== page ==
THE GOBLIN PONY
' Don't stir from the fireplace to-night,' said old Peggy, ' for the wind is blowing so violently that the house shakes; besides, this is Hallow-e'en, when the witches are abroad, and the goblins, who are their servants, are wandering about in all sorts of disguises, doing harm to the children of men.'
'Why should I stay here?' said the eldest of the young people. ' No, I must go and see what the daughter of old Jacob, the rope-maker, is doing. She would n't close her blue eyes all night if I did n't visit her father before the moon had gone down.'
' I must go and catch lobsters and crabs,' said the second, ' and not all the witches and goblins in the world shall hinder me.'
So they all determined to go on their business or pleasure, and scorned the wise advice of old Peggy. Only the youngest child hesitated a minute, when she said to him, ' You stay here, my little Richard, and I will tell you beautiful stories.'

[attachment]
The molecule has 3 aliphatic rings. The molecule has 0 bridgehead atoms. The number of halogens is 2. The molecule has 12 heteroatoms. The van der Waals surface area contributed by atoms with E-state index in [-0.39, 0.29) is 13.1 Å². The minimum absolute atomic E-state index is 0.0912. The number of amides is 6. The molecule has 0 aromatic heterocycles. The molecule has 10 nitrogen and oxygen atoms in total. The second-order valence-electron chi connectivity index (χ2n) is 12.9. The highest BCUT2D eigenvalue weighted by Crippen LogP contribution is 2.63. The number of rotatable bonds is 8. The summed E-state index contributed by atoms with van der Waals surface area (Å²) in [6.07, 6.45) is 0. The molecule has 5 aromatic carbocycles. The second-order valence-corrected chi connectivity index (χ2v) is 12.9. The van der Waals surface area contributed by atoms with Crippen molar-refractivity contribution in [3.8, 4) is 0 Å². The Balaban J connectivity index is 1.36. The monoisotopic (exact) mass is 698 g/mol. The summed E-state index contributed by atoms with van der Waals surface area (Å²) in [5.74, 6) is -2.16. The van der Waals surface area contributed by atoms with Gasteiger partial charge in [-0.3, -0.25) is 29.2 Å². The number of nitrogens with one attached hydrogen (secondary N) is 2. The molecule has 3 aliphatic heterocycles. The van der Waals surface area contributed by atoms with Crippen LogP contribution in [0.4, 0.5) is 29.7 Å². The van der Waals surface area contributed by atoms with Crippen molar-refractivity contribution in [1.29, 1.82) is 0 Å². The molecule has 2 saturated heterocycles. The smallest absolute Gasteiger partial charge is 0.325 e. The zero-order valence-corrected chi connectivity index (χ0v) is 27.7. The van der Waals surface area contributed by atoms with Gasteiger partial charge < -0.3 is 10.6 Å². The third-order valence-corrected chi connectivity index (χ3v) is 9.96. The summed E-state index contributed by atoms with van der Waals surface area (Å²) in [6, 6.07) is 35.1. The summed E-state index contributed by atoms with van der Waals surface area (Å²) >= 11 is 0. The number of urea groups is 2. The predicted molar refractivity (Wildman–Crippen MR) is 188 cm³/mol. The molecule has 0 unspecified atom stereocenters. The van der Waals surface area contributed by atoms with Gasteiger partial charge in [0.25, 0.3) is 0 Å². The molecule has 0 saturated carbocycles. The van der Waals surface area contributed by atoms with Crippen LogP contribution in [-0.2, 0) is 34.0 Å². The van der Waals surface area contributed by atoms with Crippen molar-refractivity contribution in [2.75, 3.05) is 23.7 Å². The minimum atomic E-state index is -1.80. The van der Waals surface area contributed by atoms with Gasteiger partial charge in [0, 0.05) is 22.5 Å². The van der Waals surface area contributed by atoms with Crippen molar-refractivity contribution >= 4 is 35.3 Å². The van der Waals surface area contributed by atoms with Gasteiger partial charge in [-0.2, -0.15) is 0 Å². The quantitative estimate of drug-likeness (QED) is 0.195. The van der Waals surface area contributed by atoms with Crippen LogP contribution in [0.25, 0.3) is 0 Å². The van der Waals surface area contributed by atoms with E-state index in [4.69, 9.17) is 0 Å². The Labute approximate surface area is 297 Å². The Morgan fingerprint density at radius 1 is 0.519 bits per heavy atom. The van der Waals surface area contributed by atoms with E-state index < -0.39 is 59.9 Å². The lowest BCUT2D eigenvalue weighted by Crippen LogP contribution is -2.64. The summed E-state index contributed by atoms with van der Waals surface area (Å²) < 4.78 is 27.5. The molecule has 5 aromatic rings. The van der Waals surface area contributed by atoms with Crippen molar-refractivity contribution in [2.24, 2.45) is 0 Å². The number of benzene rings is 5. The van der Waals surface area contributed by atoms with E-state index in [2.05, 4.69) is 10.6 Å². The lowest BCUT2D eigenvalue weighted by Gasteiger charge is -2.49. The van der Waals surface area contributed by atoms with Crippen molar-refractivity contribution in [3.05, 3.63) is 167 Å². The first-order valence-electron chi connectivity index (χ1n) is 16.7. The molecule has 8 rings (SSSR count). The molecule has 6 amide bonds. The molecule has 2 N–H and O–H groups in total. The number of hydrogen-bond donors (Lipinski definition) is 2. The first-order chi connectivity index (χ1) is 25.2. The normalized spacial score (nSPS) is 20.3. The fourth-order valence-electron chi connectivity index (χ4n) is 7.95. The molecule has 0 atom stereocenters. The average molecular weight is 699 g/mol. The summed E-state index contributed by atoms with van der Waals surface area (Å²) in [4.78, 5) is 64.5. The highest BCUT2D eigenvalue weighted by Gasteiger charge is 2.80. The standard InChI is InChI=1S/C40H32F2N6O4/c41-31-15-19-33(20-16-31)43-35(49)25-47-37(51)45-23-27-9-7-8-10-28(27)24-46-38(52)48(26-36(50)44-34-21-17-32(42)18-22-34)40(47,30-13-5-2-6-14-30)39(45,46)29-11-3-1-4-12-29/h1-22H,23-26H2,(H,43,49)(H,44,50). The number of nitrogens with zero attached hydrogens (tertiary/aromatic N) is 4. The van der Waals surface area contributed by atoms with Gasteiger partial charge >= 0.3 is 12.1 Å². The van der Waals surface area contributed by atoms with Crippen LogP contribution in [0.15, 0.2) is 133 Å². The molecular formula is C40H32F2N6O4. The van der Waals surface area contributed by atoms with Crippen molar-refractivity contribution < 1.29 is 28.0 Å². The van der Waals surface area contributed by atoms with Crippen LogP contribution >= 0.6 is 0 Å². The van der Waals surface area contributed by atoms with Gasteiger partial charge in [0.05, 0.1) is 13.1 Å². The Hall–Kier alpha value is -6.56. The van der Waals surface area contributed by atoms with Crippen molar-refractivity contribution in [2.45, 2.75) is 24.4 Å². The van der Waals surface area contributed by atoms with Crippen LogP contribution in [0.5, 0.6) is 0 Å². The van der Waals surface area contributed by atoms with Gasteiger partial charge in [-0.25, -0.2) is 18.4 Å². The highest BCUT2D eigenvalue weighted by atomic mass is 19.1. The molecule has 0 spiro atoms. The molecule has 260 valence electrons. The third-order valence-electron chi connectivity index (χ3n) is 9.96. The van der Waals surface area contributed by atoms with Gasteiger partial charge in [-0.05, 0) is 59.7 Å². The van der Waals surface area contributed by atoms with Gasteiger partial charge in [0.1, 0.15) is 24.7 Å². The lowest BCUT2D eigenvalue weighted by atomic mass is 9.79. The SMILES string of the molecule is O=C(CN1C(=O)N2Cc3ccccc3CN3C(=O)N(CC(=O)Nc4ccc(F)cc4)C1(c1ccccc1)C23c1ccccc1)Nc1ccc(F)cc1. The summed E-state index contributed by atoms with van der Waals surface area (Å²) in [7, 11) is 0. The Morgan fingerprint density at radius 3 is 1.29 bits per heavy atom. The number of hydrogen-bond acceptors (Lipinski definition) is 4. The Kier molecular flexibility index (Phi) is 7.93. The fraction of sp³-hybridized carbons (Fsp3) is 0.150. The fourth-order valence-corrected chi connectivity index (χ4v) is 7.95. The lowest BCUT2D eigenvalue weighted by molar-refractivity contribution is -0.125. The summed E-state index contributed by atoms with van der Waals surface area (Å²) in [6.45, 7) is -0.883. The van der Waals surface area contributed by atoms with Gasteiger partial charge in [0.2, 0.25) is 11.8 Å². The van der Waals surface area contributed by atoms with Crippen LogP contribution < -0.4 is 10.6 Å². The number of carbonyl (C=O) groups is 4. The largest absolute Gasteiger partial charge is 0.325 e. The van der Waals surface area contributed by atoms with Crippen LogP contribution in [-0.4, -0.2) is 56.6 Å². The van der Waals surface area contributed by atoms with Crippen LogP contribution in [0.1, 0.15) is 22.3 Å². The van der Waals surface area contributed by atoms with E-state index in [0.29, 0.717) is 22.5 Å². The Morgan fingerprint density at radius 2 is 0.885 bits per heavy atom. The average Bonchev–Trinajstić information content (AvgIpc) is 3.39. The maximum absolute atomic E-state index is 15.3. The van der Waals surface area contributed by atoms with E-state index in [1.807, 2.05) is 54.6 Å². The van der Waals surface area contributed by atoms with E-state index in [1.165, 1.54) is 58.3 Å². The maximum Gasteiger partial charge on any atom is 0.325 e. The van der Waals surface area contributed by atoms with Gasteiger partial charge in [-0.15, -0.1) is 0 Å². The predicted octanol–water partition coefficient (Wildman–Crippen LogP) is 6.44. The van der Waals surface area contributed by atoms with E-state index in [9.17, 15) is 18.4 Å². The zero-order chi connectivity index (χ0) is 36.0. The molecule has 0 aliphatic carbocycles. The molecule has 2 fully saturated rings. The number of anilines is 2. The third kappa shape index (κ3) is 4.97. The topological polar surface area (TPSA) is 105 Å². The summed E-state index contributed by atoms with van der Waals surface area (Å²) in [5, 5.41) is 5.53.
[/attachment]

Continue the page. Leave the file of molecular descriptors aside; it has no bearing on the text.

But he wanted to pick a bunch of wild thyme and some blackberries by moonlight, and ran out after the others. When they got outside the house they said: ' The old woman talks of wind and storm, but never was the weather finer or the sky more clear; see how majestically the moon stalks through the transparent clouds!'
Then all of a sudden they noticed a little black pony close beside them.